The photographs tell a story in themselves: images that feel familiar because we recognize our city in the background, and all too familiar because we still see agitated people, most of them black, fleeing through clouds of tear gas or standing alone in front of police lines.
But the photographs don't tell nearly enough of the story. That's because the images in the 1968 Riot Collection at the University of Missouri-Kansas City Library don't have enough information.
As KCUR prepares to mark the 50th anniversary of Martin Luther King, Jr.'s assassination and the Kansas City riots that followed — riots that went on for four days, costing the lives of six people and millions of dollars in damage — we want to know more.
Only a few of the UMKC library's photographs have names for the people in the images. There's a Father Warner and a Father Fly who show up in some of the pictures:
More often, though, there's simply a "Detained African American man with two police officers." Or, "Black Panther leaders standing with crowd on the steps of the Court House."
Or, "Six African American men standing in the back of a pickup truck and speaking to the crowd outside Central High School."
Or an "African American woman holding an umbrella, walking near Central High School, looking over at the camera. She is wearing white pants and a striped shirt."
There's also no information about who took the pictures, though we have good reason to believe many of them were taken by photographers for The Kansas City Star.
The librarians who are entrusted with preserving this history also want to know more. At the bottom of the web page for each photograph, there's a request to send any information readers might have.
Here's what we do know.
Immediately after the riots, city officials, scholars and others began assessing what had happened. Among those was an organization called the Greater Kansas City Mental Health Foundation, which, with a grant from the National Institute of Health, commissioned two researchers named Robert Bechtel and Charles B. Wilkinson to write a history of the riots. From May 1968 through January 1971, Bechtel and Wilkinson conducted extensive interviews of witnesses, protesters and police, and eventually wrote a book that was never published.
Eventually, Bechtel (now deceased) boxed up all of the materials and sent them to Joseph B. Hughey, who at the time was an associate dean of arts and sciences at UMKC. The box sat in Hughey's office for a few years, then he took it home.
"I started digging into this one night and couldn't stop," says Hughey. "I saw these photographs, and diaries on old yellow legal paper. There are some absolutely tremendous first-person accounts in the written materials."
Hughey knew some of the people who'd been interviewed through his work in the community — in fact, many of the names in the table of contents to the collection are well-known figures in Kansas City's civic life. Preparing to retire and move to New Mexico in 2007, Hughey took the box to the library.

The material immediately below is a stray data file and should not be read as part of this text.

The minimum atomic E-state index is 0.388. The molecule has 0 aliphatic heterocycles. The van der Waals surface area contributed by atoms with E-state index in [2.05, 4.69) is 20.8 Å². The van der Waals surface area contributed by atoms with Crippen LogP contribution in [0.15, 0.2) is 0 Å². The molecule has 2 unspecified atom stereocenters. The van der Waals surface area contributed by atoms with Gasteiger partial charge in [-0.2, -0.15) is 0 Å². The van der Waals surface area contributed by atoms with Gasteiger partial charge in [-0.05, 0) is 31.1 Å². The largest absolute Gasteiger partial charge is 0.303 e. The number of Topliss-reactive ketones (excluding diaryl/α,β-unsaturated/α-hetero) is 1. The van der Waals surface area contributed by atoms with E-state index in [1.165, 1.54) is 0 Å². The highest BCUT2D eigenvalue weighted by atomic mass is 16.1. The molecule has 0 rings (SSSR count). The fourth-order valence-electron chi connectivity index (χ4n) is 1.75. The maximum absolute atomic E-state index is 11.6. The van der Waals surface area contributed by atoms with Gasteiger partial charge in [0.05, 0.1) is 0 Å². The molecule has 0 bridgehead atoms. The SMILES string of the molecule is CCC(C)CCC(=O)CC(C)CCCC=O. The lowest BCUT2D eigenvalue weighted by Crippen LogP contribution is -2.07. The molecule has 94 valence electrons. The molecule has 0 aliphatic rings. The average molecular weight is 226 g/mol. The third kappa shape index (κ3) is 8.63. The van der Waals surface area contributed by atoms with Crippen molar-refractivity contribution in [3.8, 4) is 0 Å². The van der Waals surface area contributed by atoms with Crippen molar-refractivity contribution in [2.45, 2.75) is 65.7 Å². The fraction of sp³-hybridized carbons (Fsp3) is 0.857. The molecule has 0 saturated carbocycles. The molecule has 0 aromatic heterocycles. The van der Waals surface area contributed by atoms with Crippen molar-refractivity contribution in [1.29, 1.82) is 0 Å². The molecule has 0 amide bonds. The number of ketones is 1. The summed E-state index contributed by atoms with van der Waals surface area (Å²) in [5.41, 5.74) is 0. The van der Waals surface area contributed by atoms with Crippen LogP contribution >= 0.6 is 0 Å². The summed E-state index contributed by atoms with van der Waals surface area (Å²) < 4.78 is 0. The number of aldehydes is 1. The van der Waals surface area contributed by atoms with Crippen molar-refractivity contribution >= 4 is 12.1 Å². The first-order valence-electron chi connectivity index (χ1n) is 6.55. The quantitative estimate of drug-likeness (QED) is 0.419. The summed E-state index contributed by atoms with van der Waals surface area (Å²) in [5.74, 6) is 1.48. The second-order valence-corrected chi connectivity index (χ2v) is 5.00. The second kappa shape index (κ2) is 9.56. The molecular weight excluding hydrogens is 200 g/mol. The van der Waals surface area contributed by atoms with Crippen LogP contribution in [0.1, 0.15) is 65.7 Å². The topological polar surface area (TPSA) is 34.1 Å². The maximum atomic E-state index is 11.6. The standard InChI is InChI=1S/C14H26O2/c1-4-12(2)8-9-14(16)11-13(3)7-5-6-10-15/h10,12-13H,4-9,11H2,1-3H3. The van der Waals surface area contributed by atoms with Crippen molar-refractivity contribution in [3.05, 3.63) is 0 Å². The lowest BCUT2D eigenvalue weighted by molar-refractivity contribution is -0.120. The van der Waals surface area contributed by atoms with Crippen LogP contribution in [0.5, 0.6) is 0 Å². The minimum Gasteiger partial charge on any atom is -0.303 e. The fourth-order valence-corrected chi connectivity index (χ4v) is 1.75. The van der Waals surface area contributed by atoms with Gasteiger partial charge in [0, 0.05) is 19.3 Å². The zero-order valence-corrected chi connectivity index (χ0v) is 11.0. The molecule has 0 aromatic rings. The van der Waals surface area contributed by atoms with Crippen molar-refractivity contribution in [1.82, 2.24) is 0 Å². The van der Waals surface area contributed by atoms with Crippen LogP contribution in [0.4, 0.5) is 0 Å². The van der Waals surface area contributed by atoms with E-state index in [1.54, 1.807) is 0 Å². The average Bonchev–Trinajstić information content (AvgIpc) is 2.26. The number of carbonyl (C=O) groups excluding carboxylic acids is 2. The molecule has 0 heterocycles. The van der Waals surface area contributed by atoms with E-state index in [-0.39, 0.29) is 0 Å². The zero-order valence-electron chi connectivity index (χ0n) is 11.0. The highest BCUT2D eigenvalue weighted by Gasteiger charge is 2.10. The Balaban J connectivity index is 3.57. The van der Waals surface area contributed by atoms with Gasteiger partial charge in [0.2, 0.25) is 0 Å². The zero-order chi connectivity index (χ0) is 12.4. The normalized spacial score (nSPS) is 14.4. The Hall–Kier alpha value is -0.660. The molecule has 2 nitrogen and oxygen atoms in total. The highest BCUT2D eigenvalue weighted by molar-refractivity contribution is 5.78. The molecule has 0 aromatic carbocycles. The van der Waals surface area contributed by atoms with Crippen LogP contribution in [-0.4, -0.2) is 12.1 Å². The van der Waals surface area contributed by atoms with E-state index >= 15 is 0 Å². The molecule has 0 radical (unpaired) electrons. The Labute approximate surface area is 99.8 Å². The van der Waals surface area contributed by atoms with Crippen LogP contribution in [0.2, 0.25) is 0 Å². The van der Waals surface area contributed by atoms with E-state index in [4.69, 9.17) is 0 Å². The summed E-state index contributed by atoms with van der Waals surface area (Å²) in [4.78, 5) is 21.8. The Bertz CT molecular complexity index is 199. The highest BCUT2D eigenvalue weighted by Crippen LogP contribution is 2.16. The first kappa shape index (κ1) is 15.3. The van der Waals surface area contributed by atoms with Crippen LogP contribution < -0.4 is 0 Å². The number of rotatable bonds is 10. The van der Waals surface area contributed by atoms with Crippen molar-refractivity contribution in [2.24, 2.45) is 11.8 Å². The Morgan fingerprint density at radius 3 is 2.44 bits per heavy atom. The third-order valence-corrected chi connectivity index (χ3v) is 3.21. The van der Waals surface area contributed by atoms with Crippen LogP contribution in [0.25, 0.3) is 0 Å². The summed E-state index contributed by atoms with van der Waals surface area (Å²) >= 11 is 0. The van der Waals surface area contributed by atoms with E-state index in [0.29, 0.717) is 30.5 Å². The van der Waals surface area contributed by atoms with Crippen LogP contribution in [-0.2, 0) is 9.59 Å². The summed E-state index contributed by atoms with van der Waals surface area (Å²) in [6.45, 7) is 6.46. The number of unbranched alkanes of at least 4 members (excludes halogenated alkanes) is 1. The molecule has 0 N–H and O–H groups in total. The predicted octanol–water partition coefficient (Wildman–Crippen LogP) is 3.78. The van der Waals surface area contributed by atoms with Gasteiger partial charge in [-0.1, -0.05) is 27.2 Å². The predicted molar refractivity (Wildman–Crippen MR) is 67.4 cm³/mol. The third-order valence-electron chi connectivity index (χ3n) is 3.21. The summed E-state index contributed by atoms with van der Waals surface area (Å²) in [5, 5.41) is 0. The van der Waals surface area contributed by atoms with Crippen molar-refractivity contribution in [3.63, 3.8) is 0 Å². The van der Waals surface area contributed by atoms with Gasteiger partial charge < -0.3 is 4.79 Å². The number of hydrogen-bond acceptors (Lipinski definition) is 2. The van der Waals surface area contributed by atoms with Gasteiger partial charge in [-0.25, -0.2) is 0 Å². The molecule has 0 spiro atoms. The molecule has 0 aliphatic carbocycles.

Now the photos have been digitized, and various writers for Scripts & Grooves: The Blog of LaBudde Special Collections and the Marr Sound Archives, have begun to relay some of the stories contained in the written materials.
But there's so much more to learn.
"I would love to have insight into some of the images, the people who are depicted in the images, people who participated in any aspect of the events," says Stuart Hinds, associate dean for collections and discovery services at the library.
"These are great and powerful images, particularly given the political climate in our country right now," says Delia Gillis, who teaches history and directs the Center of Africana Studies at the University of Central Missouri — and wrote a book about Kansas City based on photographs from the Black Archives of Mid-America, where she serves on the board of directors.
Gillis was particularly struck by the photo labeled "African-American woman in front of police line," which, she says, "harkens back to images we've seen coming out of the Black Lives Matter movement."
"We still have images of the common man, if you will, standing up against the police state," she says. "On the one hand, particularly when it comes to protest issues, the police don’t represent the community and the individual — they're representing the protection of the state and property. Unfortunately, 50 years later, that’s still the dichotomy of that."
Gillis says the UMKC collection complements the photographs at the Black Archives.
"We have beautiful images of the African-American community prior to this period: weddings, birthdays, church events, graduations, the social history of personal lives within a segregated community that flourishes."
The Black Archives don't have many photographs from the riots, but they do have some documents, says, archivist Geri Sanders. One file includes Kansas City Star stories reporting that five people had been named to study the riots. One of those names is Charles B. Wilkinson. It's his research with Robert Bechtel that's now in the UMKC collection.
"Having this collection is great for community," says Gillis. "We cannot overlook these images 50 years later, because we're still fighting the same fight. These images will make us rethink what’s going on today."
Especially if we learn more about the experiences of the people who are in the pictures.
Memories are fading. The library wants more information about its photographs, and KCUR wants stories in general.
Correction: The original version of this story contained an incorrect reference to one of the pastors mentioned above. His name, as it appears in the UMKC archives, is Father Fly.
C.J. Janovy is KCUR 89.3's digital content editor. You can find her on Twitter, @cjjanovy.